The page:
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I am new to open source and git. I have been learning git and contributing to a project. I have been assigned the task of looking into its git history at past commits and learning from the code then (since the project has evolved now). I know that git stores the entire history of the project. So is there a way to revert to an older version of the project locally. I don't intend to or have rights to revert its remote repo back in time, I just want to revert my local copy to an older commit.

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revert or just checkout? – the.malkolm Mar 21 '12 at 16:40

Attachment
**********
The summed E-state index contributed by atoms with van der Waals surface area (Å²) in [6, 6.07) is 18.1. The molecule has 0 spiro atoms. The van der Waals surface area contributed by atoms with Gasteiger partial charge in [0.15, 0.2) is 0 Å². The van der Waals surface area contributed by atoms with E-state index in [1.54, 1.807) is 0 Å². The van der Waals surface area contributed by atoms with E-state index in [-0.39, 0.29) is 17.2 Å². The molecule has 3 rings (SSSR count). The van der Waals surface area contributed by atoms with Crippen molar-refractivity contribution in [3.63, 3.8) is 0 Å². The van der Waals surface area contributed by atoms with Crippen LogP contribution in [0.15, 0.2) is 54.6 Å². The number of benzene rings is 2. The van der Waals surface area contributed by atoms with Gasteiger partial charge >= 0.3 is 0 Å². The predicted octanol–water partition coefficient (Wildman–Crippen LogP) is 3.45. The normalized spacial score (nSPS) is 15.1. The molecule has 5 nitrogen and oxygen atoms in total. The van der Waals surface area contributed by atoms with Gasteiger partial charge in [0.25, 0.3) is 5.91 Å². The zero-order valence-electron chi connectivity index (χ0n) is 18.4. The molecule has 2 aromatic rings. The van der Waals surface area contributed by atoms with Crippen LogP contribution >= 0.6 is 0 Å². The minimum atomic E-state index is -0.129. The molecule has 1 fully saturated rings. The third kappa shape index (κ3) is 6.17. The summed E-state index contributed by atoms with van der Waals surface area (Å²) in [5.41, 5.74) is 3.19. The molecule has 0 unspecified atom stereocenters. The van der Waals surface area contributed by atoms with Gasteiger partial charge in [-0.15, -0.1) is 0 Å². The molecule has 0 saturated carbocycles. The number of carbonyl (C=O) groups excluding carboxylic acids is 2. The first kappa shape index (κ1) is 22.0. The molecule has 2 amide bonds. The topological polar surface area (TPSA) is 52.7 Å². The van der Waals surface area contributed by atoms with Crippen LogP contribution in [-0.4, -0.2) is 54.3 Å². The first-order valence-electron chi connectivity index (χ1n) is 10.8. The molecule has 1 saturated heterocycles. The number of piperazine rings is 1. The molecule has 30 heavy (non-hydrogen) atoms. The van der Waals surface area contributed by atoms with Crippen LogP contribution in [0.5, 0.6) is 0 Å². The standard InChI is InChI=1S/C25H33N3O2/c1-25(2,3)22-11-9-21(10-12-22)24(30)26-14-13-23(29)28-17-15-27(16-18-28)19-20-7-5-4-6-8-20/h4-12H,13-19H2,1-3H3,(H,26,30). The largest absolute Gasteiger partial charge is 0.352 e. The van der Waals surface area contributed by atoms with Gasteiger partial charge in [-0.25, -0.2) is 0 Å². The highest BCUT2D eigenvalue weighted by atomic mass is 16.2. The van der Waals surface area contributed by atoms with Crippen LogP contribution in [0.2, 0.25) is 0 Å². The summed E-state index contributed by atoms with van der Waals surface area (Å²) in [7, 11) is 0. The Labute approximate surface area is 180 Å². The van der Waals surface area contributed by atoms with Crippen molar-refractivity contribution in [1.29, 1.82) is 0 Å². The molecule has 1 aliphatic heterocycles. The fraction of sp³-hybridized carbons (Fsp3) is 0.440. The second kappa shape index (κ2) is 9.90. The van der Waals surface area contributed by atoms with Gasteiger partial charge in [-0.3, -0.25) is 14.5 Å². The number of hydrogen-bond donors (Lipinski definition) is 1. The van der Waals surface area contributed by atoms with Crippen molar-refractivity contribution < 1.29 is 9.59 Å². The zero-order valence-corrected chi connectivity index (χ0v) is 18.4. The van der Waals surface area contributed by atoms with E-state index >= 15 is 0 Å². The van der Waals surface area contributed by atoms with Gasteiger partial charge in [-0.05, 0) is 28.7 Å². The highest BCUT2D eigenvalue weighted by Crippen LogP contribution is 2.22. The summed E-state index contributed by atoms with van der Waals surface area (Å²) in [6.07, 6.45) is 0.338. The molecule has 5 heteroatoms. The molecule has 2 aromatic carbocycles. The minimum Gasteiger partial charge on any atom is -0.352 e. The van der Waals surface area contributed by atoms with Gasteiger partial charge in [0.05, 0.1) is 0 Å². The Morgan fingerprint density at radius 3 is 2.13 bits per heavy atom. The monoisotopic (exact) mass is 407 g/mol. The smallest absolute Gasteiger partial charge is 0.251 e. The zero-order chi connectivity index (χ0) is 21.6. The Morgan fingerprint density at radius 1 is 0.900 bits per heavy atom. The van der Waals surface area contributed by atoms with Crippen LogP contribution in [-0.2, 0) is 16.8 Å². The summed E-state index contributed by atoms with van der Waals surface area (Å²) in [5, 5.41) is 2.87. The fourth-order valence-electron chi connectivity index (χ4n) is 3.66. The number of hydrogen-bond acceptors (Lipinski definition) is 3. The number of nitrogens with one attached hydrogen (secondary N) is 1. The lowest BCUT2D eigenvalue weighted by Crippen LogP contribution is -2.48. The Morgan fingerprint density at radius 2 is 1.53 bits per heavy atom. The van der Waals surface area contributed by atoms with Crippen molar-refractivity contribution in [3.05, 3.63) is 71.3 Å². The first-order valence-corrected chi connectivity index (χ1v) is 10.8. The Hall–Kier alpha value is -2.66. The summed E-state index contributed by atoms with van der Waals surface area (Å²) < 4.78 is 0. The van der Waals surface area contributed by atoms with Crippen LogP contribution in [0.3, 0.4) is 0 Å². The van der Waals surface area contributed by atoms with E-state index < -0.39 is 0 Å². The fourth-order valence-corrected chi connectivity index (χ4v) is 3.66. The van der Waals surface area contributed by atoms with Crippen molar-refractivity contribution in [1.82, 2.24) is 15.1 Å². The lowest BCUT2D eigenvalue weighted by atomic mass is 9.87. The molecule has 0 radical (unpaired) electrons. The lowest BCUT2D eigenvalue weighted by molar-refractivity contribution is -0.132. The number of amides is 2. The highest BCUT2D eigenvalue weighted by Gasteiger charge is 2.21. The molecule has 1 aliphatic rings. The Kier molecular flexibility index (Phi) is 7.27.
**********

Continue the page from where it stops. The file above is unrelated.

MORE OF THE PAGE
up vote 4 down vote accepted

gitk shows a graphical history of commits, each with a unique SHA hash indentifier.

You can checkout to an earlier version using git checkout {commit id}. You make Git revert to an earlier version using these commands:

# reset the index to the desired tree
git reset 56e05fced

# move the branch pointer back to the previous HEAD
git reset --soft HEAD@{1}

git commit -m "Revert to 56e05fced"

# Update working copy to reflect the new commit
git reset --hard

Git, Revert to a commit by SHA hash?

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git log or git log --graph will show a commit history, too. – Christoph Winkler Mar 21 '12 at 13:41

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